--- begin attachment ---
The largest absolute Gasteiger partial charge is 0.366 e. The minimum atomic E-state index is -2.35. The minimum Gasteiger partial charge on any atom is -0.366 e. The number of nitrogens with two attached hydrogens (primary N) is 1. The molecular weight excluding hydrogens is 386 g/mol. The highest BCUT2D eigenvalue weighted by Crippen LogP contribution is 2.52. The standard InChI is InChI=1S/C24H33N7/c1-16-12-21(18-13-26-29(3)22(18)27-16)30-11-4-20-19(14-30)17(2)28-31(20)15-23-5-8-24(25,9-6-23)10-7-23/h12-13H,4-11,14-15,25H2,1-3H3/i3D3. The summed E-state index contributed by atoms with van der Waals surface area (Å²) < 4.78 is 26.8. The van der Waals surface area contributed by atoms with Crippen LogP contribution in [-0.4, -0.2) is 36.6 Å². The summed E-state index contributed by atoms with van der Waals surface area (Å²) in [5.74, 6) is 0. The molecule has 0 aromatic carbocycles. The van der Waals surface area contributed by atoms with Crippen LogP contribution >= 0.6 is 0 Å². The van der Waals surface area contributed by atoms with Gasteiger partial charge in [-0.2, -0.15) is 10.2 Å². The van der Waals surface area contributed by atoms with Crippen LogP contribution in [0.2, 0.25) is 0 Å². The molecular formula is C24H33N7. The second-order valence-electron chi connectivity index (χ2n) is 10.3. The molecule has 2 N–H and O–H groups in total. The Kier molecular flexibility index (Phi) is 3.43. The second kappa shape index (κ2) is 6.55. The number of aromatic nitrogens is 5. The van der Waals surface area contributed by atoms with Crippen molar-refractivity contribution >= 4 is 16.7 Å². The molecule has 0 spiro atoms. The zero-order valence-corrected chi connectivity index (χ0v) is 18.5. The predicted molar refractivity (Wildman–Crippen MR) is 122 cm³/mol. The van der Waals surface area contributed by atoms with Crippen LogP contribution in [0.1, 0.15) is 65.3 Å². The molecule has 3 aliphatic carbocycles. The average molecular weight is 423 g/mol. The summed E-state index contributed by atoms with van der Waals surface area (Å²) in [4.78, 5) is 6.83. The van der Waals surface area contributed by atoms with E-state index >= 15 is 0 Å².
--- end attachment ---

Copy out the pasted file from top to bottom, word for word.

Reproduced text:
The largest absolute Gasteiger partial charge is 0.366 e. The minimum atomic E-state index is -2.35. The minimum Gasteiger partial charge on any atom is -0.366 e. The number of nitrogens with two attached hydrogens (primary N) is 1. The molecular weight excluding hydrogens is 386 g/mol. The highest BCUT2D eigenvalue weighted by Crippen LogP contribution is 2.52. The standard InChI is InChI=1S/C24H33N7/c1-16-12-21(18-13-26-29(3)22(18)27-16)30-11-4-20-19(14-30)17(2)28-31(20)15-23-5-8-24(25,9-6-23)10-7-23/h12-13H,4-11,14-15,25H2,1-3H3/i3D3. The summed E-state index contributed by atoms with van der Waals surface area (Å²) < 4.78 is 26.8. The van der Waals surface area contributed by atoms with Crippen LogP contribution in [-0.4, -0.2) is 36.6 Å². The summed E-state index contributed by atoms with van der Waals surface area (Å²) in [5.74, 6) is 0. The molecule has 0 aromatic carbocycles. The van der Waals surface area contributed by atoms with Crippen LogP contribution >= 0.6 is 0 Å². The van der Waals surface area contributed by atoms with Gasteiger partial charge in [-0.2, -0.15) is 10.2 Å². The van der Waals surface area contributed by atoms with Crippen LogP contribution in [0.2, 0.25) is 0 Å². The molecular formula is C24H33N7. The second-order valence-electron chi connectivity index (χ2n) is 10.3. The molecule has 2 N–H and O–H groups in total. The Kier molecular flexibility index (Phi) is 3.43. The second kappa shape index (κ2) is 6.55. The number of aromatic nitrogens is 5. The van der Waals surface area contributed by atoms with Crippen molar-refractivity contribution >= 4 is 16.7 Å². The molecule has 0 spiro atoms. The zero-order valence-corrected chi connectivity index (χ0v) is 18.5. The predicted molar refractivity (Wildman–Crippen MR) is 122 cm³/mol. The van der Waals surface area contributed by atoms with Crippen LogP contribution in [0.1, 0.15) is 65.3 Å². The molecule has 3 aliphatic carbocycles. The average molecular weight is 423 g/mol. The summed E-state index contributed by atoms with van der Waals surface area (Å²) in [4.78, 5) is 6.83. The van der Waals surface area contributed by atoms with E-state index >= 15 is 0 Å².